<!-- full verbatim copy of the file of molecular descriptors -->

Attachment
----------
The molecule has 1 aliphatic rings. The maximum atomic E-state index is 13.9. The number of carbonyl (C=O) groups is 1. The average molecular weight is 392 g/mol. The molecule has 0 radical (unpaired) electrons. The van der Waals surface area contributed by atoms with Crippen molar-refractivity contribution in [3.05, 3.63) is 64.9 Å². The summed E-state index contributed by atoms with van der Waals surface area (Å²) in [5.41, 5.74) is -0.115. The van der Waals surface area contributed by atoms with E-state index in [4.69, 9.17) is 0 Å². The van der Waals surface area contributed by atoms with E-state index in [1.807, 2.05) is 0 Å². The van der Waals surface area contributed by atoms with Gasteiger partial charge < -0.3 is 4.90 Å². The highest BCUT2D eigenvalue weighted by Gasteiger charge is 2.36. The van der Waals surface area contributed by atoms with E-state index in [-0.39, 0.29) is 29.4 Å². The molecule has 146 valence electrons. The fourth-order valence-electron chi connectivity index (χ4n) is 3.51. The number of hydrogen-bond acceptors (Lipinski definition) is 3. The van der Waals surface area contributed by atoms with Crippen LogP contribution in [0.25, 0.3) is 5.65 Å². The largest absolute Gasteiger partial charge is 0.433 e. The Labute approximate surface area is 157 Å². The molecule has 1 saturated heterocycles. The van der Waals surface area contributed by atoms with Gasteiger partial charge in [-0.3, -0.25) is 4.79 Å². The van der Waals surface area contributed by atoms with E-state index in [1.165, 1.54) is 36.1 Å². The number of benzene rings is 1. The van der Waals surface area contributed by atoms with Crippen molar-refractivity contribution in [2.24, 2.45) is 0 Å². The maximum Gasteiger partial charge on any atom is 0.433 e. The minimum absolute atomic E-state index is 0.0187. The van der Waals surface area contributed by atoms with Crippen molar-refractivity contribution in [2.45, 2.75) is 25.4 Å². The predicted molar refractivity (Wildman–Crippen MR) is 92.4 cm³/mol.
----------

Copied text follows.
The molecule has 1 aliphatic rings. The maximum atomic E-state index is 13.9. The number of carbonyl (C=O) groups is 1. The average molecular weight is 392 g/mol. The molecule has 0 radical (unpaired) electrons. The van der Waals surface area contributed by atoms with Crippen molar-refractivity contribution in [3.05, 3.63) is 64.9 Å². The summed E-state index contributed by atoms with van der Waals surface area (Å²) in [5.41, 5.74) is -0.115. The van der Waals surface area contributed by atoms with E-state index in [4.69, 9.17) is 0 Å². The van der Waals surface area contributed by atoms with E-state index in [1.807, 2.05) is 0 Å². The van der Waals surface area contributed by atoms with Gasteiger partial charge < -0.3 is 4.90 Å². The highest BCUT2D eigenvalue weighted by Gasteiger charge is 2.36. The van der Waals surface area contributed by atoms with E-state index in [-0.39, 0.29) is 29.4 Å². The molecule has 146 valence electrons. The fourth-order valence-electron chi connectivity index (χ4n) is 3.51. The number of hydrogen-bond acceptors (Lipinski definition) is 3. The van der Waals surface area contributed by atoms with Crippen LogP contribution in [0.25, 0.3) is 5.65 Å². The largest absolute Gasteiger partial charge is 0.433 e. The Labute approximate surface area is 157 Å². The molecule has 1 saturated heterocycles. The van der Waals surface area contributed by atoms with Gasteiger partial charge in [-0.3, -0.25) is 4.79 Å². The van der Waals surface area contributed by atoms with E-state index in [1.165, 1.54) is 36.1 Å². The number of benzene rings is 1. The van der Waals surface area contributed by atoms with Crippen molar-refractivity contribution in [2.24, 2.45) is 0 Å². The maximum Gasteiger partial charge on any atom is 0.433 e. The minimum absolute atomic E-state index is 0.0187. The van der Waals surface area contributed by atoms with Crippen molar-refractivity contribution in [2.45, 2.75) is 25.4 Å². The predicted molar refractivity (Wildman–Crippen MR) is 92.4 cm³/mol.